One Hyde Park
As well as being an exceptional home, One Hyde Park is a piece of history to be treasured and passed down to future generations.
One Hyde Park has given Knightsbridge a distinctive new residential development which relates strongly to the existing streetscape and opens up views between Hyde Park and Knightsbridge. Once inside the building these views are maintained from a series of fully-glazed circulation cores incorporating stairs, lifts and lobbies. One Hyde Park comprises 86 apartments and duplexes (including four penthouses) plus three retail units at ground floor level fronting onto Knightsbridge. Additional facilities for residents include: a private cinema; a 21m swimming pool; squash courts; a gym; and a business suite with meeting rooms.
The design seeks to complement the existing streetscape of Knightsbridge and create a scheme that offers daylight and generous views whilst achieving the necessary degree of privacy for its occupants. As befits luxury apartments, elegant detailing and quality of construction were of great importance. Materials were chosen to reflect the colouring and texture of the surrounding buildings: red-brown copper alloy façades complement the surrounding red brick buildings; and pale structural concrete mimics stone details on the neighbouring Mandarin Oriental Hotel.
A new gateway to the Park has been created by relocating Edinburgh Gate to the western edge of the site. The roadway is covered by a canopy and the top surface is planted to provide a visual amenity for all those overlooking it and protect residents from traffic noise. Epstein’s ‘Pan’ which was at the northern end of the existing Edinburgh Gate has been repositioned to maintain its relationship to the new roadway.
Along the eastern edge of the site, linking the Park to Knightsbridge, a new pedestrian route through the site, Serpentine Walk, has been created. The original Knightsbridge underground station entrance has been relocated adjacent to Mandarin Oriental Hotel. The entrance was designed using a similar palette of materials to those used in One Hyde Park, creating a structure with a glazed roof and walls that appears to be both open and solid.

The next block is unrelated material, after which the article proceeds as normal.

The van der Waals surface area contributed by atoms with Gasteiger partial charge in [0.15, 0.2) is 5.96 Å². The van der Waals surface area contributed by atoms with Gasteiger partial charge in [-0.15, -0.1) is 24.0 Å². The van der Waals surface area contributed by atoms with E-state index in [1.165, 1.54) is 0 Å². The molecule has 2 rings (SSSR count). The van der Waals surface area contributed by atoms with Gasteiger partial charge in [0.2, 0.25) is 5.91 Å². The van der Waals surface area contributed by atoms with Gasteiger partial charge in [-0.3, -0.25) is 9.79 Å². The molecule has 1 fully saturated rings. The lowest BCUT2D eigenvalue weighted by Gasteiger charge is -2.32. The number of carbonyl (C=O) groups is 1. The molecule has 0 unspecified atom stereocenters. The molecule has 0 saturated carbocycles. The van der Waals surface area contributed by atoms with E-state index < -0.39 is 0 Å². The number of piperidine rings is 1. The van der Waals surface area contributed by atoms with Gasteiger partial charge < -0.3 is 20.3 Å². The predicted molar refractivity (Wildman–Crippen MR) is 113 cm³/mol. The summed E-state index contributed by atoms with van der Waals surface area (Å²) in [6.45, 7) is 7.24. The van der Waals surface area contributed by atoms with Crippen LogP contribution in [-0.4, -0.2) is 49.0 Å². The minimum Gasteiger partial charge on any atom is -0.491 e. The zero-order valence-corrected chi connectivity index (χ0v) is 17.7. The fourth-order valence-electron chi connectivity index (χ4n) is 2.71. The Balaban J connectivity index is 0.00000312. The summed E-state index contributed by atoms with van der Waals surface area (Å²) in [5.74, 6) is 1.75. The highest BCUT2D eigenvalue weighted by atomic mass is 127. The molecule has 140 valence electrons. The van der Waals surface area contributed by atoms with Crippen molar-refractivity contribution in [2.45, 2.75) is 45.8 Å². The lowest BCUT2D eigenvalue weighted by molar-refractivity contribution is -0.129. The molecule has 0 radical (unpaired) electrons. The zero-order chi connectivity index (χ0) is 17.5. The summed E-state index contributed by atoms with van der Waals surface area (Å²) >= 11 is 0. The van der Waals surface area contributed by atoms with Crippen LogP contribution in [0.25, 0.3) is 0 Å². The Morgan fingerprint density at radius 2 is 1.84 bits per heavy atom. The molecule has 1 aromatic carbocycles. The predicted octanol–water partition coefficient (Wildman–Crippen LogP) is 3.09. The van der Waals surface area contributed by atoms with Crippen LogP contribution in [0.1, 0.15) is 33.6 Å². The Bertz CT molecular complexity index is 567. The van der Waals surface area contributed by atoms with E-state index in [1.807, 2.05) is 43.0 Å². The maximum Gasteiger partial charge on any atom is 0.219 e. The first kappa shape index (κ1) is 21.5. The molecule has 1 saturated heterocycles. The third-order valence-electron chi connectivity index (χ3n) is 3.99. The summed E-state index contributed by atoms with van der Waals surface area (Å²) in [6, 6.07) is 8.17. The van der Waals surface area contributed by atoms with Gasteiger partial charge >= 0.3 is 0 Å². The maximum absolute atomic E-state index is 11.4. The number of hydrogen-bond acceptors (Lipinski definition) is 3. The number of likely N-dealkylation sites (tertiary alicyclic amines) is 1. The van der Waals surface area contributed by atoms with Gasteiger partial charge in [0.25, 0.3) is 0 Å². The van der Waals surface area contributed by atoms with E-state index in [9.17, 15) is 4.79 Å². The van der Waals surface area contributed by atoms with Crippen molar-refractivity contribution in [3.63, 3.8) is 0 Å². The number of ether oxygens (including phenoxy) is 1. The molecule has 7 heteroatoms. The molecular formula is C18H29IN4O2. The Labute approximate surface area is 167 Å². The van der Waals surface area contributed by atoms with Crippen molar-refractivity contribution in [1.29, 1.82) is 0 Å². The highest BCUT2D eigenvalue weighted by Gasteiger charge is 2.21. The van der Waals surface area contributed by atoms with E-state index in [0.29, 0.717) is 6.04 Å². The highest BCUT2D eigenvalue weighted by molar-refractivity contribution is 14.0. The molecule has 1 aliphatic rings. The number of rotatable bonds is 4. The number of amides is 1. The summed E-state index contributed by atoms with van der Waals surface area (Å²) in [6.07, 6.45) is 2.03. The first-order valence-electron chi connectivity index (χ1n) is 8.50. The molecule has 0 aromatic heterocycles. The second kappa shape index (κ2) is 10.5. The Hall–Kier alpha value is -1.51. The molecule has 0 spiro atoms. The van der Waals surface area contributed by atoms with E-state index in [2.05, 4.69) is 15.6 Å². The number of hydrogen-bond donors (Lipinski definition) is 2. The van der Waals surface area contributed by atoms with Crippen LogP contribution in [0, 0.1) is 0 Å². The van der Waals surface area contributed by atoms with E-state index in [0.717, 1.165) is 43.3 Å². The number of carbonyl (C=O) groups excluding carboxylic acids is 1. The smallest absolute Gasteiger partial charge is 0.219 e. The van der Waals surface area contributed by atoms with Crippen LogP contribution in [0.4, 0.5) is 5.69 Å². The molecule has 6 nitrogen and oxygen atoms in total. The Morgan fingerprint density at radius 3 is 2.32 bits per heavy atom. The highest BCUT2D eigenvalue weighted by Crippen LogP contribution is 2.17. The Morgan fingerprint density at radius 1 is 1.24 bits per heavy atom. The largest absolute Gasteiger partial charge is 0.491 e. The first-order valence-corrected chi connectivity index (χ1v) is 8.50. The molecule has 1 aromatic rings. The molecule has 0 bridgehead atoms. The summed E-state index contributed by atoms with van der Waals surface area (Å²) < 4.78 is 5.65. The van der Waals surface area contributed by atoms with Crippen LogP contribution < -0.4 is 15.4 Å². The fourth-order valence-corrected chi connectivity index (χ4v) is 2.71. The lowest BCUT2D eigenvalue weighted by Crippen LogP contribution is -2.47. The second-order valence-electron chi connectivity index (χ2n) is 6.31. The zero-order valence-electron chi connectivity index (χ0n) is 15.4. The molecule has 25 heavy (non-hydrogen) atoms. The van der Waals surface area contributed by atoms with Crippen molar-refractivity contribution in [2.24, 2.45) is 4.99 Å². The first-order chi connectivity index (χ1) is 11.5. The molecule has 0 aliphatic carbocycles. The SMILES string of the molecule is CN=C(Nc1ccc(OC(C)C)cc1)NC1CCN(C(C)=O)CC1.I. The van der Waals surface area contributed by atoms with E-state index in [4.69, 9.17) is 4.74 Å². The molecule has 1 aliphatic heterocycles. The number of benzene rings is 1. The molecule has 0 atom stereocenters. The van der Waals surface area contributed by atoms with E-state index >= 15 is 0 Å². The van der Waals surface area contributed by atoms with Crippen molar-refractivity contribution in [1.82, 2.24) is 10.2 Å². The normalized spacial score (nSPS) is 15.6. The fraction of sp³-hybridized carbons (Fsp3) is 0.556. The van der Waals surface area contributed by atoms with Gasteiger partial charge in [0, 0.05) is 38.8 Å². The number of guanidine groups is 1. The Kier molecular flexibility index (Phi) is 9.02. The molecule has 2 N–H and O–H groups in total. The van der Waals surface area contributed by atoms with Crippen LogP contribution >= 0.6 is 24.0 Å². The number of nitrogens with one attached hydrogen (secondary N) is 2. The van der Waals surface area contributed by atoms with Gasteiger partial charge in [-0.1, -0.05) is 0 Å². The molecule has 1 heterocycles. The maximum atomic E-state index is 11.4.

Renowned lighting artist, James Turrell has created a unified lighting concept that interacts with the development’s architecture. It includes perimeter lighting for the five glass stair and lift structures and a colourful light display.
- Place: London, UK
- Date: 2005-2011
- Client: Project Grande (Guernsey) Ltd
- Development Managers: Candy & Candy
- Cost: £250 million
- Total Area: 65,000m²
- Architect: Rogers Stirk Harbour + Partners
- Structural Engineer: Arup
- Services Engineer: Cundall
- Cost Consultant: Gardiner & Theobald
- Project Manager: GVA Second London Wall Project Management
- Planning Consultant: DP9
- Fire Consultant: Exova Warrington Fire
- Landscape Architect: Gillespies LLP
- Interior Design: Candy & Candy
- Interior Architect: BFLS
- Public Lighting Design: James Turrell
- Main Contractor: Laing O’Rourke
Featured articles and news
Read about RSHP's British Museum extension which has been shortlisted for the 2017 Stirling Prize.
Read our introductory article to building a house extension.
More updates from DCMS about the large-scale testing of cladding systems and the number of buildings affected.
UandI secure resolution to grant planning consent for major new regeneration project.
IHBC article considers how heritage is dealt with when infrastructure schemes are authorised.
It was the tallest structure in the world for 3,800 years, but to this day the exact construction techniques are a mystery.
Shortlist for the industry's most coveted award announced.
Government responds to Mark Farmer's review of industry, rejecting the call for a levy on clients.
Peter Hansford to examine what wider lessons can be learned from the fire.
Every project is subject to uncertainty. How can construction better understand uncertainty for performance improvement?
MAD Architects reveal their designs for a futuristic campus for electric car manufacturer.
Homebuyers could borrow more with better forecasting of energy bills, according to industry consortium's new report.
Read our introductory article on carbon capture and storage.
Have a look at Frank Gehry's Binoculars Building in Los Angeles.